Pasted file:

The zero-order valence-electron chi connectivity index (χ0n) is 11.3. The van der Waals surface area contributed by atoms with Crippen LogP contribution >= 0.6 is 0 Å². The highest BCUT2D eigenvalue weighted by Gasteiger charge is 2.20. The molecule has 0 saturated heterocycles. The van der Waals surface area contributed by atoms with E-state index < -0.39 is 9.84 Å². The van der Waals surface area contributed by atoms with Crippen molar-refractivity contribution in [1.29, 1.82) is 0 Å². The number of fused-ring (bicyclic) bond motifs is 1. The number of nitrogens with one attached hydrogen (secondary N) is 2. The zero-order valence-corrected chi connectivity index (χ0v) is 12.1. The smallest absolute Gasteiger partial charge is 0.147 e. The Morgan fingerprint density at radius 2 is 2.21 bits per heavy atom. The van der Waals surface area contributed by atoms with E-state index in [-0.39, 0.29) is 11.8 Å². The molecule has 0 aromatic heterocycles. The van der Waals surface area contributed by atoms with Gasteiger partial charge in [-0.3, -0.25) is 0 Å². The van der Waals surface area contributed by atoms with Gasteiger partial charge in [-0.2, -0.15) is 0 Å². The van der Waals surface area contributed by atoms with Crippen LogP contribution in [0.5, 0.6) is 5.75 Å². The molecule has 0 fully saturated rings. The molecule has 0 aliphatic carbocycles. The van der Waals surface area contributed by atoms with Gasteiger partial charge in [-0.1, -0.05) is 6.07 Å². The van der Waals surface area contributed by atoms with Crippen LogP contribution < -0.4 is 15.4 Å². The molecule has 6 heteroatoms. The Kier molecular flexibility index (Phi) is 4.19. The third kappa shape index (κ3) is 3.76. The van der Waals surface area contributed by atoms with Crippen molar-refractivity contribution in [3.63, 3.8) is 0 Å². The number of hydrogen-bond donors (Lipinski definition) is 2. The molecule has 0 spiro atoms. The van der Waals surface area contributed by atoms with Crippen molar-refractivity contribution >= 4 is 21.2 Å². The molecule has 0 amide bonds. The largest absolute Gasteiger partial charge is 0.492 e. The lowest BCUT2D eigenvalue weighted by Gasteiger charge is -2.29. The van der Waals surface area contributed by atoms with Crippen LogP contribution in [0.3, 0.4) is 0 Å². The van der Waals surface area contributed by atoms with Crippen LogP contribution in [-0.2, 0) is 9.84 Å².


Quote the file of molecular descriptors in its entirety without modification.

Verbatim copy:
The zero-order valence-electron chi connectivity index (χ0n) is 11.3. The van der Waals surface area contributed by atoms with Crippen LogP contribution >= 0.6 is 0 Å². The highest BCUT2D eigenvalue weighted by Gasteiger charge is 2.20. The molecule has 0 saturated heterocycles. The van der Waals surface area contributed by atoms with E-state index < -0.39 is 9.84 Å². The van der Waals surface area contributed by atoms with Crippen molar-refractivity contribution in [1.29, 1.82) is 0 Å². The number of fused-ring (bicyclic) bond motifs is 1. The number of nitrogens with one attached hydrogen (secondary N) is 2. The zero-order valence-corrected chi connectivity index (χ0v) is 12.1. The smallest absolute Gasteiger partial charge is 0.147 e. The Morgan fingerprint density at radius 2 is 2.21 bits per heavy atom. The van der Waals surface area contributed by atoms with E-state index in [-0.39, 0.29) is 11.8 Å². The molecule has 0 aromatic heterocycles. The van der Waals surface area contributed by atoms with Gasteiger partial charge in [-0.3, -0.25) is 0 Å². The van der Waals surface area contributed by atoms with Gasteiger partial charge in [-0.2, -0.15) is 0 Å². The van der Waals surface area contributed by atoms with Crippen LogP contribution in [0.5, 0.6) is 5.75 Å². The molecule has 0 fully saturated rings. The molecule has 0 aliphatic carbocycles. The van der Waals surface area contributed by atoms with Gasteiger partial charge in [-0.1, -0.05) is 6.07 Å². The van der Waals surface area contributed by atoms with Crippen LogP contribution < -0.4 is 15.4 Å². The molecule has 6 heteroatoms. The Kier molecular flexibility index (Phi) is 4.19. The third kappa shape index (κ3) is 3.76. The van der Waals surface area contributed by atoms with Crippen molar-refractivity contribution in [3.63, 3.8) is 0 Å². The number of hydrogen-bond donors (Lipinski definition) is 2. The molecule has 0 spiro atoms. The van der Waals surface area contributed by atoms with Crippen molar-refractivity contribution >= 4 is 21.2 Å². The molecule has 0 amide bonds. The largest absolute Gasteiger partial charge is 0.492 e. The lowest BCUT2D eigenvalue weighted by Gasteiger charge is -2.29. The van der Waals surface area contributed by atoms with Crippen LogP contribution in [0.3, 0.4) is 0 Å². The van der Waals surface area contributed by atoms with Crippen LogP contribution in [-0.2, 0) is 9.84 Å².